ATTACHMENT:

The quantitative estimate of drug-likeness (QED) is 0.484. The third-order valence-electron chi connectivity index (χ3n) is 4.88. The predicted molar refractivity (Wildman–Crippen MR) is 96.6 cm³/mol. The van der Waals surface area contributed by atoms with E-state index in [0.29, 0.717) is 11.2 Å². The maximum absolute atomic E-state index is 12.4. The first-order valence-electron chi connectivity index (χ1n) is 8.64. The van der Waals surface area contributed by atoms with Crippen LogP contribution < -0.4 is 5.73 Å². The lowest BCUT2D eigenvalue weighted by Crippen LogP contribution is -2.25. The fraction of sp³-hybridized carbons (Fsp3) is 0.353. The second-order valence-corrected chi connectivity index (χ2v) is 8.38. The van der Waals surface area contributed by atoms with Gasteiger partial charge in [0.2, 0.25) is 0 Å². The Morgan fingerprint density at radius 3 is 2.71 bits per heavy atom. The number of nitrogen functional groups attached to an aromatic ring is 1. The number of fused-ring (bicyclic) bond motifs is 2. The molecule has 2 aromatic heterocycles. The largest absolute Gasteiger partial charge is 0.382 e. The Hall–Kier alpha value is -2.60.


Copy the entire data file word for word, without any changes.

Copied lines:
The quantitative estimate of drug-likeness (QED) is 0.484. The third-order valence-electron chi connectivity index (χ3n) is 4.88. The predicted molar refractivity (Wildman–Crippen MR) is 96.6 cm³/mol. The van der Waals surface area contributed by atoms with E-state index in [0.29, 0.717) is 11.2 Å². The maximum absolute atomic E-state index is 12.4. The first-order valence-electron chi connectivity index (χ1n) is 8.64. The van der Waals surface area contributed by atoms with Crippen LogP contribution < -0.4 is 5.73 Å². The lowest BCUT2D eigenvalue weighted by Crippen LogP contribution is -2.25. The fraction of sp³-hybridized carbons (Fsp3) is 0.353. The second-order valence-corrected chi connectivity index (χ2v) is 8.38. The van der Waals surface area contributed by atoms with Gasteiger partial charge in [0.2, 0.25) is 0 Å². The Morgan fingerprint density at radius 3 is 2.71 bits per heavy atom. The number of nitrogen functional groups attached to an aromatic ring is 1. The number of fused-ring (bicyclic) bond motifs is 2. The molecule has 2 aromatic heterocycles. The largest absolute Gasteiger partial charge is 0.382 e. The Hall–Kier alpha value is -2.60.